Tuesday, October 31

Review: King Oddball [ Nintendo Switch eShop ]

While the folks at 10 Tons have delivered some of my favorite twin-stick shooters on the Nintendo Switch they also like to dabble in casual games it seems. Their marble shooter Sparkle 2 was a great take on the genre pretty well defined by the classic Zuma Deluxe but this time, with King Oddball, they’ve taken a new direction with a physics-based puzzler. Taking some cues from the likes of Angry Birds at a high level King Oddball is a one-button game that takes a solid shot at providing some casual but challenging fun on the Switch for anyone.

I’m not certain there’s any story to speak of but you’re apparently Kong Oddball who is determined to throw rocks at various military pieces of military equipment and personnel, flung from his very long tongue. Whether this is for political reasons, he is an alien set on conquering the Earth, or he’s simply a character stuck in an unusual game nobody may ever know. All you’re armed with is the knowledge that pressing your button will make him release a rock and send it hurtling with the power of physics in a particular direction with a certain amount of angular velocity generated by the point of his pendulum-like swinging tongue. Does it make any sense? Not a shred, but it is a simple mechanic to grasp but that you’ll find it consistently challenging to master.

What’s nice is the progression of difficulty and the various alternative modes you’ll unlock as you complete smaller areas that then combine to make a larger square on the grid. As you complete each major square the next one will open and you’ll be able to make your way through it until all levels in it have been completed as well. Each area then generally has a special space that will have a variety of functions from helping you track special achievements, your core overall stats, or added modes like Diamond Mode where you’ll be trying to complete levels using less rocks for a challenge or a Demolition Mode where you’ll be throwing grenades instead of rocks and trying to position their explosions effectively to help clear out the level of enemies. So you’ll get a pretty steady challenge curve rising as you get into each new area accompanied by a new special space and potentially some extra surprises.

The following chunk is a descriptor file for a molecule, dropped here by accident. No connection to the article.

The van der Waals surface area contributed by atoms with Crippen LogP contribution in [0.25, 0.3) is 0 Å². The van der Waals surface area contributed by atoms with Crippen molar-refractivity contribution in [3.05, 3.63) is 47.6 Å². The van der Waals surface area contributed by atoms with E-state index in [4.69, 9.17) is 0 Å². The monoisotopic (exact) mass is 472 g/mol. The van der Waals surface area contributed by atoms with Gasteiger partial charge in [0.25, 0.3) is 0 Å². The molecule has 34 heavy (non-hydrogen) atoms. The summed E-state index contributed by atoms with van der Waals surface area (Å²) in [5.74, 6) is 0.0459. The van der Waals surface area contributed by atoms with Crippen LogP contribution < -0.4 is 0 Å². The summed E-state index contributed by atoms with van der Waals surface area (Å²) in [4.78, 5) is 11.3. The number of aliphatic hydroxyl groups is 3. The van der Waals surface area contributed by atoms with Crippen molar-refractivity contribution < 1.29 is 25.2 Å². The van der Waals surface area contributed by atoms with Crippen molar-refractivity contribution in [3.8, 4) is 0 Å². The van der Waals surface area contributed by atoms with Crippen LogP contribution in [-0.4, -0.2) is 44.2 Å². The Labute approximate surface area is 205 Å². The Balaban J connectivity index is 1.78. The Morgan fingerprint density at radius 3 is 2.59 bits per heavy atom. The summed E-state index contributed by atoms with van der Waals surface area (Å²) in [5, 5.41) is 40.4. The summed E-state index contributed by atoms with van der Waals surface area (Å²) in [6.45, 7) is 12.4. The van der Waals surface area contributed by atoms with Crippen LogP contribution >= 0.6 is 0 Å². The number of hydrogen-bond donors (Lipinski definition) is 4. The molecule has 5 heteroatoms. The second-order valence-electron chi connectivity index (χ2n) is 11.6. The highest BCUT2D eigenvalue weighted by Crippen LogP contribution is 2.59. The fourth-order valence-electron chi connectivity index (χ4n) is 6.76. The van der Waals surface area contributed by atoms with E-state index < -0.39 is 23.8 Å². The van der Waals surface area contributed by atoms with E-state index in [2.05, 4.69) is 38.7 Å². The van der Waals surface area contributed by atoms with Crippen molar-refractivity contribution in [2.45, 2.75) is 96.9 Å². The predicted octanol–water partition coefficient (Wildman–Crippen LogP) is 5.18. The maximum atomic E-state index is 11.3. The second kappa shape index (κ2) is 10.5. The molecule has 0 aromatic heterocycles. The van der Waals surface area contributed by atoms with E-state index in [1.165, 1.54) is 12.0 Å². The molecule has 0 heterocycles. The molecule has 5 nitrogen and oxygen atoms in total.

In terms of the downsides this is very much a budget casual title in the way it plays but that isn’t to say it isn’t challenging by any means. Unlike a game like Angry Birds where you have a pretty fair degree of your angle and power in King Oddball you’ll have to get the sense of timing to your releases and you’ll also need to quickly begin doing some rough estimations for how your rock will fly once you’ve hit something. There are usually shots that will wipe out either all or most things on the screen but knowing what you’ll need to pull that off won’t always be obvious so if you’re having trouble I’d suggest always changing things up and trying something different. Inevitably, though, enjoyment will come down to whether or not you enjoy the setup and appreciate the many levels (including quite a number of difficult Halloween themed levels they just added!) of challenges it lines up.

For the budget price of admission King Oddball actually provides quite a lot of content that would take you several hours to likely be able to work through. Once you add on the levels in the additional modes and the challenge of some of the more unusual achievements you could likely double that time. The question will be whether you’ll want to stick out the ride long enough to enjoy it all. That will ultimately come down to tastes, what you’re looking for, and how you’re planning to play the game. Using it to fill gaps in your day 15 minutes at a time would probably be great, playing for hours at a time probably not so much.

Score: 7

  • Simple to understand, challenging to truly master
  • A variety of alternative and challenge modes will help prolong and diversify the experience
  • The price of admission is quite modest

  • If you don’t dig the gameplay style it doesn’t matter how inexpensive it is or how many levels it has
  • It’s possible the challenge curve could aggravate truly casual players